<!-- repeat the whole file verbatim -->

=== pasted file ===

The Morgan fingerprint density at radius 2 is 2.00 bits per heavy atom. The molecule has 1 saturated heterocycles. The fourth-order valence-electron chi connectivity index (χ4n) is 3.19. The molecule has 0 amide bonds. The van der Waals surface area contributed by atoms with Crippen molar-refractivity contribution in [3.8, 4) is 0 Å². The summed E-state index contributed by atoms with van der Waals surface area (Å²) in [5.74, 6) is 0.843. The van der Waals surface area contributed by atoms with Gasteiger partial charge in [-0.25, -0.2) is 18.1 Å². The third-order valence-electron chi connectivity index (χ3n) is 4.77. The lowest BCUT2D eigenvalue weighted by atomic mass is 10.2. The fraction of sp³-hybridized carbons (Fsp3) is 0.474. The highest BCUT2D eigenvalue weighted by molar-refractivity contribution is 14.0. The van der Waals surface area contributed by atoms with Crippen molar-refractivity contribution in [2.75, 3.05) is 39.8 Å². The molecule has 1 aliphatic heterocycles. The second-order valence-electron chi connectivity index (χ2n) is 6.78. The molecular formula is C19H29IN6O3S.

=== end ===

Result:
The Morgan fingerprint density at radius 2 is 2.00 bits per heavy atom. The molecule has 1 saturated heterocycles. The fourth-order valence-electron chi connectivity index (χ4n) is 3.19. The molecule has 0 amide bonds. The van der Waals surface area contributed by atoms with Crippen molar-refractivity contribution in [3.8, 4) is 0 Å². The summed E-state index contributed by atoms with van der Waals surface area (Å²) in [5.74, 6) is 0.843. The van der Waals surface area contributed by atoms with Gasteiger partial charge in [-0.25, -0.2) is 18.1 Å². The third-order valence-electron chi connectivity index (χ3n) is 4.77. The lowest BCUT2D eigenvalue weighted by atomic mass is 10.2. The fraction of sp³-hybridized carbons (Fsp3) is 0.474. The highest BCUT2D eigenvalue weighted by molar-refractivity contribution is 14.0. The van der Waals surface area contributed by atoms with Crippen molar-refractivity contribution in [2.75, 3.05) is 39.8 Å². The molecule has 1 aliphatic heterocycles. The second-order valence-electron chi connectivity index (χ2n) is 6.78. The molecular formula is C19H29IN6O3S.